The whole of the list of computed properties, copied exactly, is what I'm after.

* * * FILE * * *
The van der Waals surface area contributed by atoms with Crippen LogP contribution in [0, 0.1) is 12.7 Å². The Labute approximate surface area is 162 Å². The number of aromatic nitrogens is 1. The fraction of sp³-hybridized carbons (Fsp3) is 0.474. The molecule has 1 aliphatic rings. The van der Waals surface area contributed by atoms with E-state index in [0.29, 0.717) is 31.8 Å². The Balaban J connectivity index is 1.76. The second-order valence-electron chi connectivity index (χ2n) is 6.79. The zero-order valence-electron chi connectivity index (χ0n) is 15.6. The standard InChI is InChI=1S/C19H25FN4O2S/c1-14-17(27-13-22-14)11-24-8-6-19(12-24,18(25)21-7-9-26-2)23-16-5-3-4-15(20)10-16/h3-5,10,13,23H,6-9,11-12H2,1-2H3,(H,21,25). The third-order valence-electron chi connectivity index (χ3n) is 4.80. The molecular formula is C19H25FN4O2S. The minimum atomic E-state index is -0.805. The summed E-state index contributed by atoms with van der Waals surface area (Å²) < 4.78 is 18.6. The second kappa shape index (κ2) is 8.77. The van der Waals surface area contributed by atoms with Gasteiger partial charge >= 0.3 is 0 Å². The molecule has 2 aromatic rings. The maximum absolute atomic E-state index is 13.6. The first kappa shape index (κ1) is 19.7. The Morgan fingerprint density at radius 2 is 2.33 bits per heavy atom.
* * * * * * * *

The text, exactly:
The van der Waals surface area contributed by atoms with Crippen LogP contribution in [0, 0.1) is 12.7 Å². The Labute approximate surface area is 162 Å². The number of aromatic nitrogens is 1. The fraction of sp³-hybridized carbons (Fsp3) is 0.474. The molecule has 1 aliphatic rings. The van der Waals surface area contributed by atoms with E-state index in [0.29, 0.717) is 31.8 Å². The Balaban J connectivity index is 1.76. The second-order valence-electron chi connectivity index (χ2n) is 6.79. The zero-order valence-electron chi connectivity index (χ0n) is 15.6. The standard InChI is InChI=1S/C19H25FN4O2S/c1-14-17(27-13-22-14)11-24-8-6-19(12-24,18(25)21-7-9-26-2)23-16-5-3-4-15(20)10-16/h3-5,10,13,23H,6-9,11-12H2,1-2H3,(H,21,25). The third-order valence-electron chi connectivity index (χ3n) is 4.80. The molecular formula is C19H25FN4O2S. The minimum atomic E-state index is -0.805. The summed E-state index contributed by atoms with van der Waals surface area (Å²) < 4.78 is 18.6. The second kappa shape index (κ2) is 8.77. The van der Waals surface area contributed by atoms with Gasteiger partial charge >= 0.3 is 0 Å². The molecule has 2 aromatic rings. The maximum absolute atomic E-state index is 13.6. The first kappa shape index (κ1) is 19.7. The Morgan fingerprint density at radius 2 is 2.33 bits per heavy atom.